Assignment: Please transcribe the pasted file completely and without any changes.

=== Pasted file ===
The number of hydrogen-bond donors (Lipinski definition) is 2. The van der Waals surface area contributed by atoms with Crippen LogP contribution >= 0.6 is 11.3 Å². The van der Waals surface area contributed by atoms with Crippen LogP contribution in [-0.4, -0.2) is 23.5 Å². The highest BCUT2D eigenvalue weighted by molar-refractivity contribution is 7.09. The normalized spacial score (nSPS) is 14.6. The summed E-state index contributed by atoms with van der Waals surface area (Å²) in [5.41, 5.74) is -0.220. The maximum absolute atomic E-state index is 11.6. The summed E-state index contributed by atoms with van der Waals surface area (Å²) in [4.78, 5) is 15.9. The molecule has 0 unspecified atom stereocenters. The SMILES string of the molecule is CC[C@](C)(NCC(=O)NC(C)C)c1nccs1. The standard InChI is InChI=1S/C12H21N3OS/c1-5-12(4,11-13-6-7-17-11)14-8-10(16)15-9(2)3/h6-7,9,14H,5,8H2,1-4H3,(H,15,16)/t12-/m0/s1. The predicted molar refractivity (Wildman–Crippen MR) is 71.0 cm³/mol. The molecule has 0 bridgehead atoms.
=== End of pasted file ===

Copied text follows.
The number of hydrogen-bond donors (Lipinski definition) is 2. The van der Waals surface area contributed by atoms with Crippen LogP contribution >= 0.6 is 11.3 Å². The van der Waals surface area contributed by atoms with Crippen LogP contribution in [-0.4, -0.2) is 23.5 Å². The highest BCUT2D eigenvalue weighted by molar-refractivity contribution is 7.09. The normalized spacial score (nSPS) is 14.6. The summed E-state index contributed by atoms with van der Waals surface area (Å²) in [5.41, 5.74) is -0.220. The maximum absolute atomic E-state index is 11.6. The summed E-state index contributed by atoms with van der Waals surface area (Å²) in [4.78, 5) is 15.9. The molecule has 0 unspecified atom stereocenters. The SMILES string of the molecule is CC[C@](C)(NCC(=O)NC(C)C)c1nccs1. The standard InChI is InChI=1S/C12H21N3OS/c1-5-12(4,11-13-6-7-17-11)14-8-10(16)15-9(2)3/h6-7,9,14H,5,8H2,1-4H3,(H,15,16)/t12-/m0/s1. The predicted molar refractivity (Wildman–Crippen MR) is 71.0 cm³/mol. The molecule has 0 bridgehead atoms.